Cash ISAs have become pretty hopeless for anyone needing an income from their savings and investments. The best one-year rate I can find at the time of writing is just 1.2%. For a long-term income, I think it makes more sense to buy FTSE 100 dividend stocks.
For this piece, I’ve selected three stocks with an average forecast yield of 7.1%. All three payouts should be backed by cash flow — I think they look safe for the foreseeable future.
A sinful 8% payout
Health-conscious investors should look away now. Dividends at British American Tobacco (LSE: BATS) depend on cigarette brands such as Dunhill, Rothmans and Lucky Strike.
Sales have suffered slightly due to lockdown restrictions in some markets, but the company still expects revenue growth of between 1% and 3% this year.
Not all investors are comfortable with tobacco stocks. But the financial reality is that BATS enjoys stable profits, high profit margins and strong cash generation. Net debt is gradually falling after a series of acquisitions and chief executive Jack Bowles seems confident that dividend growth can be maintained.
Although I’d like to see BATS’ debt a little lower, I agree with Mr Bowles. Last year’s 203p per share payout was comfortably covered by free cash flow.
Analysts expect the dividend to rise by 7% to 217p per share this year, giving a forecast yield of 8.1%. I think this FTSE 100 dividend stock remains a top pick for income.
This dividend stalwart looks like a buy to me
My next pick is telecoms giant Vodafone Group (LSE: VOD). Best known as a mobile operator in the UK, it’s also one of the biggest broadband network operators in mainland Europe and a top mobile operator in Africa.
The group’s operations are being fine-tuned and focused by chief executive Nick Read, who was previously Vodafone’s finance boss. He knows exactly how all the nuts and bolts go together. I believe he’s doing a good job restoring the firm’s reputation as a top FTSE 100 dividend stock.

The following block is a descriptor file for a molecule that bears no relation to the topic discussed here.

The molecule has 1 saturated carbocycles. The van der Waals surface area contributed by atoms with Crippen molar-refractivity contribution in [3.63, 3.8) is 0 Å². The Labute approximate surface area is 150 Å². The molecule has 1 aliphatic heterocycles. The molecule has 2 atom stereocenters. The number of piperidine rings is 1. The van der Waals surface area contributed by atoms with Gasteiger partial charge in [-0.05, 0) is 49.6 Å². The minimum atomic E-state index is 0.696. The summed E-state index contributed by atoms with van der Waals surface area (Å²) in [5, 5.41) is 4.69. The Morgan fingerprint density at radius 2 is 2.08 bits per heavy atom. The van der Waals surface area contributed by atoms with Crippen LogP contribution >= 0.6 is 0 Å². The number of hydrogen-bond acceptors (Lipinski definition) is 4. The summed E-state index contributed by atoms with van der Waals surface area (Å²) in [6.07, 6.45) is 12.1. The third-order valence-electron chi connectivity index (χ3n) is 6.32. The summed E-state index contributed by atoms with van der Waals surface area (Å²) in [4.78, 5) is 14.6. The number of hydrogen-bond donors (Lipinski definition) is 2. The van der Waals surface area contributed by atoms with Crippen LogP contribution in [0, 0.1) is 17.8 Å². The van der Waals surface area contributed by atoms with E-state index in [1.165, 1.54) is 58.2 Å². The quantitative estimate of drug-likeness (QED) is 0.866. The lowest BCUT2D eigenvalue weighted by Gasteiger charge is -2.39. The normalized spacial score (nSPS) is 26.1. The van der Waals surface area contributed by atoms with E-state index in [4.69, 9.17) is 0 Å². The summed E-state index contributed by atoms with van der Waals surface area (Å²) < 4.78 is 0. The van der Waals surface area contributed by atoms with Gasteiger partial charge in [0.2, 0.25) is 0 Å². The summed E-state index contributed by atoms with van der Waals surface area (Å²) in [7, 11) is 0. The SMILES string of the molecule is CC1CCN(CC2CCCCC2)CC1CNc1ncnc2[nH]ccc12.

Although the UK government’s decision to ban Huawei kit from UK networks is a blow, Vodafone has until 2027 to remove all of the Chinese firm’s kit from its 5G network. Equipment used on older networks will be allowed to stay in place.
I suspect the cost of these changes will be absorbed without too much difficulty. I certainly don’t think it will pose a threat to Vodafone’s 6.3% dividend yield, which was comfortably covered by surplus cash last year.
Don’t overlook this FTSE 100 dividend stock
You might not have heard of FTSE 100 life insurer Phoenix Group (LON: PHNX). This is because the firm’s activities are mostly concerned with managing closed books of older policies, which it buys from other insurance companies.
Phoenix is a specialised and efficient business that generates a lot of surplus cash. Although dividend growth has only averaged about 2% in recent years, that’s enough to match inflation. And with the shares offering a yield of 7%, shareholders receive a decent cash return on their investment each year.
The only downside of this business is that it’s difficult to understand. We really don’t have much choice but to trust the firm’s calculations about future profits and cash flow. However, I’ve been following this stock for some time and believe Phoenix has a good track record of delivering on its promises.
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Roland Head owns shares of British American Tobacco. The Motley Fool UK has no position in any of the shares mentioned. Views expressed on the companies mentioned in this article are those of the writer and therefore may differ from the official recommendations we make in our subscription services such as Share Advisor, Hidden Winners and Pro. Here at The Motley Fool we believe that considering a diverse range of insights makes us better investors.